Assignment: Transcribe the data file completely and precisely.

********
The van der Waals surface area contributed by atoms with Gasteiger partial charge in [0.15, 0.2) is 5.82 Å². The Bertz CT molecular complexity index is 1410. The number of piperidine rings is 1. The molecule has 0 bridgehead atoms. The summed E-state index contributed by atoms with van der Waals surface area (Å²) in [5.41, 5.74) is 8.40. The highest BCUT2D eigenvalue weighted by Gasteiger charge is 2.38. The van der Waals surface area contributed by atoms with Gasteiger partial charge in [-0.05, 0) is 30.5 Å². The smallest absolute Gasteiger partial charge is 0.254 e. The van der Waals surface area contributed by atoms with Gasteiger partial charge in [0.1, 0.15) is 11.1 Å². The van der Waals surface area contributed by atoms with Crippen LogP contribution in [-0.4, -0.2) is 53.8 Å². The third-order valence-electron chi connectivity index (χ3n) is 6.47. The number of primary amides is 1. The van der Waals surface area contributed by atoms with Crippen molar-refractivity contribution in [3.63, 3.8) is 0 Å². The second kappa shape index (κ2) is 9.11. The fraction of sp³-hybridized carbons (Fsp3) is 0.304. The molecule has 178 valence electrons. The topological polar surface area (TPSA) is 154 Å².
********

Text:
The van der Waals surface area contributed by atoms with Gasteiger partial charge in [0.15, 0.2) is 5.82 Å². The Bertz CT molecular complexity index is 1410. The number of piperidine rings is 1. The molecule has 0 bridgehead atoms. The summed E-state index contributed by atoms with van der Waals surface area (Å²) in [5.41, 5.74) is 8.40. The highest BCUT2D eigenvalue weighted by Gasteiger charge is 2.38. The van der Waals surface area contributed by atoms with Gasteiger partial charge in [-0.05, 0) is 30.5 Å². The smallest absolute Gasteiger partial charge is 0.254 e. The van der Waals surface area contributed by atoms with Gasteiger partial charge in [0.1, 0.15) is 11.1 Å². The van der Waals surface area contributed by atoms with Crippen LogP contribution in [-0.4, -0.2) is 53.8 Å². The third-order valence-electron chi connectivity index (χ3n) is 6.47. The number of primary amides is 1. The van der Waals surface area contributed by atoms with Crippen molar-refractivity contribution in [3.63, 3.8) is 0 Å². The second kappa shape index (κ2) is 9.11. The fraction of sp³-hybridized carbons (Fsp3) is 0.304. The molecule has 178 valence electrons. The topological polar surface area (TPSA) is 154 Å².